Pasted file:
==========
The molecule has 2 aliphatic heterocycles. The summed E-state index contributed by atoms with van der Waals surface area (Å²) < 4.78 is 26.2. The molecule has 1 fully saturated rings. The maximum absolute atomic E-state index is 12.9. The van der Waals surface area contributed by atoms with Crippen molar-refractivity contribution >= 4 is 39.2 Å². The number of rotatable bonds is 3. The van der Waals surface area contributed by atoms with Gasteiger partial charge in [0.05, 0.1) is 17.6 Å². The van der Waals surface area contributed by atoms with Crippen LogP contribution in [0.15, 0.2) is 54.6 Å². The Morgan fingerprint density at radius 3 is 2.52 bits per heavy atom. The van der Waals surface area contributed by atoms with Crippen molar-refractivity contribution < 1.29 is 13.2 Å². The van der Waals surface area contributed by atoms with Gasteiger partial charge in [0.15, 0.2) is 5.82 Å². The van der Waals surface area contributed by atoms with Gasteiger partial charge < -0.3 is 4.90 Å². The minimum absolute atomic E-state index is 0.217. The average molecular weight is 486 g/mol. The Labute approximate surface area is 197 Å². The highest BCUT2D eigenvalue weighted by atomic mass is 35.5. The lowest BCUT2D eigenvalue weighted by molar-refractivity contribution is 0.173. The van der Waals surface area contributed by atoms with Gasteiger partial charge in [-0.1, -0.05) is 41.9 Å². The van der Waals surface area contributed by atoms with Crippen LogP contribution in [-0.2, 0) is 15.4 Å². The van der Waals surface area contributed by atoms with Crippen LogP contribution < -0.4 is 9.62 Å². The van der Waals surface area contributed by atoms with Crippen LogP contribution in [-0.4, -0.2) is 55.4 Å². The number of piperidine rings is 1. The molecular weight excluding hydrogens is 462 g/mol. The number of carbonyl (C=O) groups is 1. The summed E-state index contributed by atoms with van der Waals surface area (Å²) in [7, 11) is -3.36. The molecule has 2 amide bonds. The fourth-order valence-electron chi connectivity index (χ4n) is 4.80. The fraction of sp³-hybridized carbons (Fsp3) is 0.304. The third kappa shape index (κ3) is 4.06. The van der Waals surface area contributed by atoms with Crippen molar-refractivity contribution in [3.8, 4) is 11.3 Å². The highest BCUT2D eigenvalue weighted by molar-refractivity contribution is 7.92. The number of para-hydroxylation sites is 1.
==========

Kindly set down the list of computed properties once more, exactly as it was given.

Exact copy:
The molecule has 2 aliphatic heterocycles. The summed E-state index contributed by atoms with van der Waals surface area (Å²) < 4.78 is 26.2. The molecule has 1 fully saturated rings. The maximum absolute atomic E-state index is 12.9. The van der Waals surface area contributed by atoms with Crippen molar-refractivity contribution >= 4 is 39.2 Å². The number of rotatable bonds is 3. The van der Waals surface area contributed by atoms with Gasteiger partial charge in [0.05, 0.1) is 17.6 Å². The van der Waals surface area contributed by atoms with Crippen LogP contribution in [0.15, 0.2) is 54.6 Å². The Morgan fingerprint density at radius 3 is 2.52 bits per heavy atom. The van der Waals surface area contributed by atoms with Crippen molar-refractivity contribution < 1.29 is 13.2 Å². The van der Waals surface area contributed by atoms with Gasteiger partial charge in [0.15, 0.2) is 5.82 Å². The van der Waals surface area contributed by atoms with Gasteiger partial charge < -0.3 is 4.90 Å². The minimum absolute atomic E-state index is 0.217. The average molecular weight is 486 g/mol. The Labute approximate surface area is 197 Å². The highest BCUT2D eigenvalue weighted by atomic mass is 35.5. The lowest BCUT2D eigenvalue weighted by molar-refractivity contribution is 0.173. The van der Waals surface area contributed by atoms with Gasteiger partial charge in [-0.1, -0.05) is 41.9 Å². The van der Waals surface area contributed by atoms with Crippen LogP contribution in [-0.2, 0) is 15.4 Å². The van der Waals surface area contributed by atoms with Crippen LogP contribution < -0.4 is 9.62 Å². The van der Waals surface area contributed by atoms with Crippen LogP contribution in [-0.4, -0.2) is 55.4 Å². The number of piperidine rings is 1. The molecular weight excluding hydrogens is 462 g/mol. The number of carbonyl (C=O) groups is 1. The summed E-state index contributed by atoms with van der Waals surface area (Å²) in [7, 11) is -3.36. The molecule has 2 amide bonds. The fourth-order valence-electron chi connectivity index (χ4n) is 4.80. The fraction of sp³-hybridized carbons (Fsp3) is 0.304. The third kappa shape index (κ3) is 4.06. The van der Waals surface area contributed by atoms with Crippen molar-refractivity contribution in [3.8, 4) is 11.3 Å². The highest BCUT2D eigenvalue weighted by molar-refractivity contribution is 7.92. The number of para-hydroxylation sites is 1.